Curtiss CW22 “Falcon” – the KNIL’s mystery plane…

Remarkably little is known about the Curtiss CW 22 “Falcon” in Dutch service. The type was developed as a descendant from the CW-19 design (as was the CW 21 “Interceptor” fighter). Powered by a 420 Hp Wright R-975 – 28 Whirlwind radial, it made its first flight in 1940. The two-seater could be used for training, reconnaissance or communications purposes. It also had a (limited) ground attack capability, being armed with one fixed and one movable machine gun.


A couple of early delivery KNILCW 22 “Falcons” in flight during 1941 (source unknown)

Seen as a suitable replacement for the rather antiquated Fokker C-X and Koolhoven FK-51 bi-planes in use with the ML-KNIL as reconnaissance and courier planes, the Netherlands Purchasing Commission placed an initial order of 36 CW 22’s with the Curtiss-Wright St. Louis division. 35 were delivered during 1941 and the planes were serialled CF-464 to 499. An order for 25 additional CW 22’s was placed by the end of 1941. Twenty one were en-route for Java (14 aboard MS “Tjibesar” and 7 aboard MS “Sloterdijk”). They were unloaded in Australia and confiscated by the USAAF. The five remaining airframes never left the US but were transferred to the US Navy as SNC-1’s.

From then on the trail of the “Falcons” gets obscure…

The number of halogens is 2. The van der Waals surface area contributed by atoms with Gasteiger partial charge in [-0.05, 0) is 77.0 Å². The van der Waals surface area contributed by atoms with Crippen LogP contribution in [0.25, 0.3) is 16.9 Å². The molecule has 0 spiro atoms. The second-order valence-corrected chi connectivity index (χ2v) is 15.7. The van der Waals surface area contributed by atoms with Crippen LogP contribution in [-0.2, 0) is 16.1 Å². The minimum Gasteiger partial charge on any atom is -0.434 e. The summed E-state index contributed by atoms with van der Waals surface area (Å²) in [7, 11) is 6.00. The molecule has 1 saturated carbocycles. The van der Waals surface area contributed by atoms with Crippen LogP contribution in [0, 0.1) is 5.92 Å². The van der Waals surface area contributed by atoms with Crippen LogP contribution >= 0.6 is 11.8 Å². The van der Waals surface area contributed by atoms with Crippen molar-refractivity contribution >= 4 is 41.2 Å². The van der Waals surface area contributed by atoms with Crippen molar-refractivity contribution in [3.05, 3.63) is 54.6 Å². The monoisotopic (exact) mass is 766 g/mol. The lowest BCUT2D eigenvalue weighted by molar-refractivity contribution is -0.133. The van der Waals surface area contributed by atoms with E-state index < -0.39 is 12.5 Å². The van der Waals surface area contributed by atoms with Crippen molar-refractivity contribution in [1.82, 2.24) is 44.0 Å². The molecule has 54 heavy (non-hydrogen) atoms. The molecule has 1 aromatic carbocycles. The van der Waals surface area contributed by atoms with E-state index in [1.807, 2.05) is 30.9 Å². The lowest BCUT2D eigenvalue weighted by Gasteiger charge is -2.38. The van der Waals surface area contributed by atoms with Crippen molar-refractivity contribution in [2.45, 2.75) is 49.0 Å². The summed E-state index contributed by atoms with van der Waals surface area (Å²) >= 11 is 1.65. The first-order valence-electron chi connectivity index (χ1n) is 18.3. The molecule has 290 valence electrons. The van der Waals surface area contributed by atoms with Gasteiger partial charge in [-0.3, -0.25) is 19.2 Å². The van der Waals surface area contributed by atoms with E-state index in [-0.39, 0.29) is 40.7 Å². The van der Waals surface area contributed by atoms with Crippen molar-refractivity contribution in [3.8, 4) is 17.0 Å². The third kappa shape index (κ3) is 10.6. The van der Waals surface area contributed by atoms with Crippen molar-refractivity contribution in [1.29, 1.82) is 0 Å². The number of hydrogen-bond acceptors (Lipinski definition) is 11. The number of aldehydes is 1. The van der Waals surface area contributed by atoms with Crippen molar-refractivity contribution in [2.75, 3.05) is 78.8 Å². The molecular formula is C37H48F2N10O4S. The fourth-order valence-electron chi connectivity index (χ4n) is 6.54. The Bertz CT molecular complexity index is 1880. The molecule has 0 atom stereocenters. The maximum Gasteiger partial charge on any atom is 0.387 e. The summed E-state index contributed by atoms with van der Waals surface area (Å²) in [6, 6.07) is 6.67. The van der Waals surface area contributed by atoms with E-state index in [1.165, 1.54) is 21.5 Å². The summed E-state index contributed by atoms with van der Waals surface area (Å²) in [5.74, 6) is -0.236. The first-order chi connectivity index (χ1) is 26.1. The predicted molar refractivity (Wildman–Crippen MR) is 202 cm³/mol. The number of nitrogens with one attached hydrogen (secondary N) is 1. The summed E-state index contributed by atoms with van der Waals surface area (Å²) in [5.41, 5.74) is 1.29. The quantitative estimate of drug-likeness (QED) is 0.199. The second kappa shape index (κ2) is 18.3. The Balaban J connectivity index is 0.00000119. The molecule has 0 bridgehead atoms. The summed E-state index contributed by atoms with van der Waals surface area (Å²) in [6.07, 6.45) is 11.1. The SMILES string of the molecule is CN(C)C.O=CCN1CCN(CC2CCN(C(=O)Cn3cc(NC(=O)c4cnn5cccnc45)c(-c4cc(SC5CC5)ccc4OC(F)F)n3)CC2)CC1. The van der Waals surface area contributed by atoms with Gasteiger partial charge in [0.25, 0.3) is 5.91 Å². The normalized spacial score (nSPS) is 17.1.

The ML-KNIL Order of Battle of December 7, 1941 shows the allocation of 23 “Falcons”, 12 attached to VKA-1 (Reconnaissance Squadron 1) at Tjikembar (West Java) and attached to KNIL HQ. Another 11 CW22’s were allocated to VKA-2 (Reconnaissance Squadron 2) at Yogyakarta (East Java). This leaves 11 CW 22’s unaccounted for.


A captured KNIL CW 22, seen here with a CW 21 and a Boeing B-17 at the Tachikawa Technical Centre in Japan, sometime during 1942

One possible explanation is that some machines were kept in reserve while others were hastily sent to various “outstations” such as the Pameungpeuk airstrip at Java’s south coast.

Recent research has, however, supplied a more sinister reason for a number of CW 22’s dropping out of sight. It has been established that a number of CW 22’s have been involved in the KNIL’s chemical warfare program.